The Book after the Book (2001)

The Book after the Book (1999/2000) is a hypertextual and visual essay about cyberliterature, where criticism and web art melts into the context of the net_reading/writing_condition.

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The Book after the Book (1999/2000) is a hypertextual and visual essay about cyberliterature, where criticism and web art melts into the context of the net_reading/writing_condition. Its main focus is non-linear narratives, which reconfigure the literature/book relationship starting from the very notion of volume. Works that provide programming language a textual appraisal, creations that resort to videographic procedures in literary construction and play on the passivity and participation of the reader.

Short animations intercept the reading of other artists works playing with the textual condition of the on line image and, at the same time, with the imagetic condition of the screen text. They are all images that perform texts and face the strange passage imposed by the net. Deep down, on the back of the page, at the source, a situation is defined: the Internet is no more than a big text. On the front, at the screen, text reveals itself as image.

That strangeness introduces aesthetic dimensions that go beyond the technical horizon of multimedia. It can be writing one more line in the History of the Book. The History of Literature after the book. A History that, from the point of view of material culture has run on very stable grounds since Renaissance. It is as surprising as undeniable. From the Classic Era to present days, the book, as an object, has changed very little.

This stability is, at least, intriguing, in view of the symbolic value attributed to the disposable product by the cultural industry. It invites the thought that Literary History is also the history of reading and of the supports where the interaction between reader and text takes place. They are more than content receptacles. These supports are reading contexts where significations are built.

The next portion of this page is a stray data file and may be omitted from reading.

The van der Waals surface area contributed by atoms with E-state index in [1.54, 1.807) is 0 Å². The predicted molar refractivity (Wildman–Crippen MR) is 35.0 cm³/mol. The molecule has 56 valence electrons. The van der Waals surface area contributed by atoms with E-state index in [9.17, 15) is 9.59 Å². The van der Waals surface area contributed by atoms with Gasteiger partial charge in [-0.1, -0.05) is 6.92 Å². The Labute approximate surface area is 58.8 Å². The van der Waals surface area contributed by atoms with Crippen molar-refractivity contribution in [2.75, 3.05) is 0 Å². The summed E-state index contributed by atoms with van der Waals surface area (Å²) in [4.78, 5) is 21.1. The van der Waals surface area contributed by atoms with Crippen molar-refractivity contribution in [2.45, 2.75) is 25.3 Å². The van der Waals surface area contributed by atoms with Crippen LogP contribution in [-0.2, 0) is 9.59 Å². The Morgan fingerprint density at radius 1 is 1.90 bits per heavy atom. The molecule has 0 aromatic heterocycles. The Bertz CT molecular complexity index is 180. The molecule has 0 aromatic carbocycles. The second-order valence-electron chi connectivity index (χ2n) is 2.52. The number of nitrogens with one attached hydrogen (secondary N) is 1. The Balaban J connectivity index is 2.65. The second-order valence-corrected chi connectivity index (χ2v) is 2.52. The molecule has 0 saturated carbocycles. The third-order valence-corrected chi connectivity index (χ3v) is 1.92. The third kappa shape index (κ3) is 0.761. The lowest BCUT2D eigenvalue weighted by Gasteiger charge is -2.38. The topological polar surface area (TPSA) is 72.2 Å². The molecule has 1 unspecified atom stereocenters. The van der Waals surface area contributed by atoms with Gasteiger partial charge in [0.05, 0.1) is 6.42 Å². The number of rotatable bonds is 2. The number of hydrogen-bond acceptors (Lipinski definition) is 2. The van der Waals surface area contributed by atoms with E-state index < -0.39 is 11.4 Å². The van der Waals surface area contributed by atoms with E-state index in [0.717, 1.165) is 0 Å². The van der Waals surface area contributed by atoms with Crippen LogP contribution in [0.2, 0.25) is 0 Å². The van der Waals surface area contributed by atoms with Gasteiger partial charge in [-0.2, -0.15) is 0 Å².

A gesture repertoire, a tactile game between hand and paper (or mouse), a constellation of objects and vision instruments defines the position of reading in this world. Unstable positions, no doubt. Here is Borges' enigmatic Book of Sand . A book in which it is impossible to return to the page which has been read. The Book of Books. The book of reading.

The Book after the Book central axle is a bookshelf whose shelves, which accommodate cyberliterature and artworks, are cut off by reading intervals. They are "empty pages ", fading from gray to white, that hinder the return from the shelf to the bookshelf, using the browser back button. It is necessary to appeal to the web site tool bar in order to move between its books of sand and zones of friction.

Not only each turn back implies in a new reading itinerary, but any selection means to run the risk to change the path, to lose the starting point and to redirect the reading route. The advance toward a selected work makes the reader exit The Book after the Book web site. The bookshelf functions now as node of a network, a set of revolving shelves, a new reading machine. After all, remembering again Borges, is there any place better than a library to lose a book?

Nevertheless, one is not after the novelty of cyberculture, nor striving to reinforce the now tedious discourse of the Internet's redeeming potential as a computer web able to candidly unite all humanity into a global village. This wouldn't be more than a chapter in the spectacular history being successfully elaborated in the last ten years by the computer and software industry. This narrative confers to the selfsame industry the power and the mission to inaugurate a new era. The subject here is not the no-book, but the book after the book, the computer not as a new art support, but as a new reading and writing machine: an interface.

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